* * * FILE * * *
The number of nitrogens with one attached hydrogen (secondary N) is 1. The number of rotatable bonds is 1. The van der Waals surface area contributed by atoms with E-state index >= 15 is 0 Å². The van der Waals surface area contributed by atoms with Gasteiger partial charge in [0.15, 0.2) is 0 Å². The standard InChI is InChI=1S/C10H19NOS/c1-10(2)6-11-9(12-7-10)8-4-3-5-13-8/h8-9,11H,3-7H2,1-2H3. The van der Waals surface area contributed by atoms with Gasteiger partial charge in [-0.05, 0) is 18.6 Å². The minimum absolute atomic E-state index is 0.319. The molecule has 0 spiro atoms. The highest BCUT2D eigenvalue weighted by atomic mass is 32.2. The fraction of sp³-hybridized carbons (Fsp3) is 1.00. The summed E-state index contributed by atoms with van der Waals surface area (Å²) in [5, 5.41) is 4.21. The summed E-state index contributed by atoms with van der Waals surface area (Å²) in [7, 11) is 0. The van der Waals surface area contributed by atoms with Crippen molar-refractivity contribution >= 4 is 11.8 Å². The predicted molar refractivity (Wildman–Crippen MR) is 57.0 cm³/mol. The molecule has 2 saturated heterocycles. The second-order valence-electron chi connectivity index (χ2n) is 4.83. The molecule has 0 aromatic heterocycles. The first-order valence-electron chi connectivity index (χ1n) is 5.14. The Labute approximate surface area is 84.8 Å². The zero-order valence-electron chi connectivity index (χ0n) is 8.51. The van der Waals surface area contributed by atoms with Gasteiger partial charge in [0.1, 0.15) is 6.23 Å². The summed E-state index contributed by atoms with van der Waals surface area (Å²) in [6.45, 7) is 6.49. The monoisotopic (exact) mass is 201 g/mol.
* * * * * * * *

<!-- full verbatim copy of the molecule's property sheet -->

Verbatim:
The number of nitrogens with one attached hydrogen (secondary N) is 1. The number of rotatable bonds is 1. The van der Waals surface area contributed by atoms with E-state index >= 15 is 0 Å². The van der Waals surface area contributed by atoms with Gasteiger partial charge in [0.15, 0.2) is 0 Å². The standard InChI is InChI=1S/C10H19NOS/c1-10(2)6-11-9(12-7-10)8-4-3-5-13-8/h8-9,11H,3-7H2,1-2H3. The van der Waals surface area contributed by atoms with Gasteiger partial charge in [-0.05, 0) is 18.6 Å². The minimum absolute atomic E-state index is 0.319. The molecule has 0 spiro atoms. The highest BCUT2D eigenvalue weighted by atomic mass is 32.2. The fraction of sp³-hybridized carbons (Fsp3) is 1.00. The summed E-state index contributed by atoms with van der Waals surface area (Å²) in [5, 5.41) is 4.21. The summed E-state index contributed by atoms with van der Waals surface area (Å²) in [7, 11) is 0. The van der Waals surface area contributed by atoms with Crippen molar-refractivity contribution >= 4 is 11.8 Å². The predicted molar refractivity (Wildman–Crippen MR) is 57.0 cm³/mol. The molecule has 2 saturated heterocycles. The second-order valence-electron chi connectivity index (χ2n) is 4.83. The molecule has 0 aromatic heterocycles. The first-order valence-electron chi connectivity index (χ1n) is 5.14. The Labute approximate surface area is 84.8 Å². The zero-order valence-electron chi connectivity index (χ0n) is 8.51. The van der Waals surface area contributed by atoms with Gasteiger partial charge in [0.1, 0.15) is 6.23 Å². The summed E-state index contributed by atoms with van der Waals surface area (Å²) in [6.45, 7) is 6.49. The monoisotopic (exact) mass is 201 g/mol.